HOW THE AMERICA INVENTS ACT CHANGES PATENT LAW
Last Updated on Tuesday, 26 April 2011 09:17
Written by dbhalling
Tuesday, 26 April 2011 09:17
This is a guest post by David Boundy directed to fellow patent attorneys.
The bill tilts the playing field in favor of multinational corporations and market incumbents. The bill shifts from today’s emphasis on disclosure and disruptive innovation to favor trade secret and market incumbency, in the following ways.
- The § 102(a) grace period is totally repealed. Every inventor will be in a race against all other possible disclosures—no inventor will have the time to perfect and test an invention before filing. All companies will be forced to file before an invention is fully understood or tested. That will be expensive for your clients and trouble for you as an attorney, and reduce patent quality.
- Inventors, entrepreneurs, and startups use the grace period of § 102(a) to meet with investors, do the trial-and-error of R&D, and test their inventions. Under today’s law, the implied obligations of confidentiality in conversations with investors and early-stage partners give sufficient protection to permit these ordinary business activities. The bill repeals all these protections, and replaces them with a flimsy grace period that creates unacceptable risk of loss of patent rights, that no business can rely on—though adds strong protections for large companies that can raise all their financing, and do all their manufacturing and testing in-house. Inventors won’t be able to talk to investors without a patent, and won’t be able to file an application without an investor.
- The bill states that an inventor can recover patent rights if he can prove that all other disclosures originated with the inventor—but the bill neglects to create a procedural forum for showing derivation in cases where the leak is not embodied in a patent application, or where the leak neglects to attribute the original inventor. As a practical business matter, the bill leaves no commercially-feasible grace period, an integral part of U.S. patent law since 1839.—you will have to file every application as soon as possible, often long before the invention is ready.
- Today’s law gives Americans several advantages over foreign inventors (under the “Hilmer rule”). The bill removes these advantages, and instead places American inventors at a disadvantage to foreign inventors. Consider this fact pattern:
- A German inventor files a patent application in Europe, and later in the U.S. under a bilateral treaty
- Shortly after the German’s first filing, an American files a patent application in the U.S. on a similar (not identically the same) invention, and then under the same treaty in Europe
Under the proposed legislation, the German’s patent application will be prior art that blocks the American in the U.S. If we switch them around, so that the American files first, then the American does not block the German in Europe. The bill does not “harmonize” the law, and the difference disfavors Americans.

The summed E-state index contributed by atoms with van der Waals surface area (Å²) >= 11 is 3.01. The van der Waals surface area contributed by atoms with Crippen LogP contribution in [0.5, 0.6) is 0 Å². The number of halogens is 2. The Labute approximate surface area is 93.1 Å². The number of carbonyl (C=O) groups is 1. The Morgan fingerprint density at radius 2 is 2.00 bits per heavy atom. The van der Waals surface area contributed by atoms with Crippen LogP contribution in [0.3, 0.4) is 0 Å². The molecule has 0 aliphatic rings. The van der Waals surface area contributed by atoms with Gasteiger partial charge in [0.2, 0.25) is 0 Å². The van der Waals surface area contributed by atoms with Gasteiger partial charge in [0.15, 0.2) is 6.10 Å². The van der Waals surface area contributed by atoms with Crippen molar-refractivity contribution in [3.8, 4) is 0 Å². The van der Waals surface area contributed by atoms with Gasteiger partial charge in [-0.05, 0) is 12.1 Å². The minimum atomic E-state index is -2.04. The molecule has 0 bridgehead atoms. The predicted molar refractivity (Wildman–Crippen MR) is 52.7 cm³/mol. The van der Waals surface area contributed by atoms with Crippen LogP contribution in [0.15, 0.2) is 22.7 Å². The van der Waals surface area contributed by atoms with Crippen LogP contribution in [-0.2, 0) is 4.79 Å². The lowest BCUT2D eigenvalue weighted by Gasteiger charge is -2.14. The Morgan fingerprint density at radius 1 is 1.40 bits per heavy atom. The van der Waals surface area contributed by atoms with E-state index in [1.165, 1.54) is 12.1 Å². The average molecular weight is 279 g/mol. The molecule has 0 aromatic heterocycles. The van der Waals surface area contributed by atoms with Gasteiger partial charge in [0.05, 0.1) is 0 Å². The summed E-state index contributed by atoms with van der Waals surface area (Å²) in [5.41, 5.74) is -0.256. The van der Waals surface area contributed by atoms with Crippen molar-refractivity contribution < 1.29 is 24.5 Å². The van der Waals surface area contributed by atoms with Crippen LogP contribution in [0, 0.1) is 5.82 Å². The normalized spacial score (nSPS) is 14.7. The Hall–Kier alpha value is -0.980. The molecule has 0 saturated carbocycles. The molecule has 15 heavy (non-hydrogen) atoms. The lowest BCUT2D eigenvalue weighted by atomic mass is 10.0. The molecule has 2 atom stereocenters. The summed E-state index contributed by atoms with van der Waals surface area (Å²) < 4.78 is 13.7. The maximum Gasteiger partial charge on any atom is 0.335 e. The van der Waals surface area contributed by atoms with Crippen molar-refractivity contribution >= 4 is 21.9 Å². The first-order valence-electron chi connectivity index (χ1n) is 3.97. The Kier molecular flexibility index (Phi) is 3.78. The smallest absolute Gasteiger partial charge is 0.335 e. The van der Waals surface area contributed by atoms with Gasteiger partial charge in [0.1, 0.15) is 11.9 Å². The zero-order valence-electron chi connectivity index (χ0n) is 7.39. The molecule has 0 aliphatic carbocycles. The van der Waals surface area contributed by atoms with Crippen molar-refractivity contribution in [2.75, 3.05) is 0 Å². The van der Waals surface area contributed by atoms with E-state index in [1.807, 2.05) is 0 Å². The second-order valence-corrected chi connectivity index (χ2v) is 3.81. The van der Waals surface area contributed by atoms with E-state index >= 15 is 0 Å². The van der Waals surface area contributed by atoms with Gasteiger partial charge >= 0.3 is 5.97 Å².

- The bill provides that all disclosures within and by a single company do not create bars. This is great for multinational companies, with large in-house staffs, but totally useless for a startup or small company that has to partner with outsiders. Startups use and need the options and protections of current law, but the new bill cuts them away.
- A single offer for sale or public demonstration one day before filing a patent application will irretrievably destroy patent rights, if the poorly-drafted language is interpreted literally.
- The § 102(b) grace period is cut back—it no longer protects against activities by third parties, but only the inventor’s own activities.
- A new “post grant review” procedure allows a competitor, at a time of his own choosing, to start a half‑million dollar proceeding against a patent holder that has threatened no one. Existing, more modest versions of this procedure have already put companies out of business.
- As a patent attorney, you will no longer have time to do a good job preparing a patent application, you’ll be “forced to file” prematurely. This will expose you to risks and destroy your weekends. Poor initial applications will drive up post-filing prosecution costs. The stricter and earlier filing deadlines will place you at a blocking point for many of your clients’ business activities, harming your client relationships. Where good patent attorneys are allies in creating value for businesses today, the bill will move you to being a cost—at a much lower billing rate.
The bill destroys commercial certainty and corrupts the incentives in the system:
- Various statutory requirements that an applicant act “without deceptive intention” are repealed—in the future, applicants will have incentive to act with deceptive intent.
- Key terms of art are redefined—you’ve spent a career learning the meaning of “on sale” and “public use,” but the legislative history fundamentally redefines these terms. It will take decades for courts to establish new precedent to provide any meaningful commercial certainty.
- The Metallizing Engineering “secret commercial use” bar is repealed—a company will be able to use an invention as a trade secret, and then spring a patent on the public years later. That favors market incumbents, but makes innovation harder for everyone else.
- The “best mode” requirement is reduced to a sham: a patentee will be permitted to disclose only a fictitious embodiment, while holding the best as a trade secret.